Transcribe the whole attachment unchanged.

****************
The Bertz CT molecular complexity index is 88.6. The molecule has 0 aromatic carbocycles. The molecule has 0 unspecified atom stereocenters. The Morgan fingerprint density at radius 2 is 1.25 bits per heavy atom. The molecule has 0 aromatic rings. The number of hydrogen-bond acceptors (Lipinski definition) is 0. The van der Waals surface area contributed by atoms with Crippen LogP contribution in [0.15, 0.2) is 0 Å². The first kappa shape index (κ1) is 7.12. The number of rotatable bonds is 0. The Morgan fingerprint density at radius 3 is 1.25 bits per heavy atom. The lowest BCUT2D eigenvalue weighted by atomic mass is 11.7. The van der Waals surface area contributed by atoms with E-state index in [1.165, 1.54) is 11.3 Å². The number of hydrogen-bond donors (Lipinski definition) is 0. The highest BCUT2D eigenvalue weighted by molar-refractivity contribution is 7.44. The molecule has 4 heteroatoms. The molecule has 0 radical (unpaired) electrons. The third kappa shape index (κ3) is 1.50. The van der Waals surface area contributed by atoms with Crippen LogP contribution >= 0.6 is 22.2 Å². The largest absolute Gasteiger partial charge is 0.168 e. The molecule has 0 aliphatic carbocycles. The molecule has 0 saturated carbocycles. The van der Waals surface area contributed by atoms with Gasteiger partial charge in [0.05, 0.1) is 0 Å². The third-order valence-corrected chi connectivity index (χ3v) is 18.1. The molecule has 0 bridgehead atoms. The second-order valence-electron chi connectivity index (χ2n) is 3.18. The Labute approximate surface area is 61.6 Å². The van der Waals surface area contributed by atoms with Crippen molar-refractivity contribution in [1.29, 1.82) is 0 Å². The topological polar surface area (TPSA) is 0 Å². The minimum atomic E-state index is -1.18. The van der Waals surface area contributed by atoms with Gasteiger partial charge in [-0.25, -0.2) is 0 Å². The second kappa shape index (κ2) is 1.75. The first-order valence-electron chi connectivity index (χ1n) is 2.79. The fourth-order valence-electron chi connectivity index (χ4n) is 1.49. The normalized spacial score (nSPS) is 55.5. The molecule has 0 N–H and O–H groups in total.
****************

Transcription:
The Bertz CT molecular complexity index is 88.6. The molecule has 0 aromatic carbocycles. The molecule has 0 unspecified atom stereocenters. The Morgan fingerprint density at radius 2 is 1.25 bits per heavy atom. The molecule has 0 aromatic rings. The number of hydrogen-bond acceptors (Lipinski definition) is 0. The van der Waals surface area contributed by atoms with Crippen LogP contribution in [0.15, 0.2) is 0 Å². The first kappa shape index (κ1) is 7.12. The number of rotatable bonds is 0. The Morgan fingerprint density at radius 3 is 1.25 bits per heavy atom. The lowest BCUT2D eigenvalue weighted by atomic mass is 11.7. The van der Waals surface area contributed by atoms with E-state index in [1.165, 1.54) is 11.3 Å². The number of hydrogen-bond donors (Lipinski definition) is 0. The highest BCUT2D eigenvalue weighted by molar-refractivity contribution is 7.44. The molecule has 4 heteroatoms. The molecule has 0 radical (unpaired) electrons. The third kappa shape index (κ3) is 1.50. The van der Waals surface area contributed by atoms with Crippen LogP contribution >= 0.6 is 22.2 Å². The largest absolute Gasteiger partial charge is 0.168 e. The molecule has 0 aliphatic carbocycles. The molecule has 0 saturated carbocycles. The van der Waals surface area contributed by atoms with Gasteiger partial charge in [0.05, 0.1) is 0 Å². The third-order valence-corrected chi connectivity index (χ3v) is 18.1. The molecule has 0 bridgehead atoms. The second-order valence-electron chi connectivity index (χ2n) is 3.18. The Labute approximate surface area is 61.6 Å². The van der Waals surface area contributed by atoms with Crippen molar-refractivity contribution in [1.29, 1.82) is 0 Å². The topological polar surface area (TPSA) is 0 Å². The minimum atomic E-state index is -1.18. The van der Waals surface area contributed by atoms with Gasteiger partial charge in [-0.25, -0.2) is 0 Å². The second kappa shape index (κ2) is 1.75. The first-order valence-electron chi connectivity index (χ1n) is 2.79. The fourth-order valence-electron chi connectivity index (χ4n) is 1.49. The normalized spacial score (nSPS) is 55.5. The molecule has 0 N–H and O–H groups in total.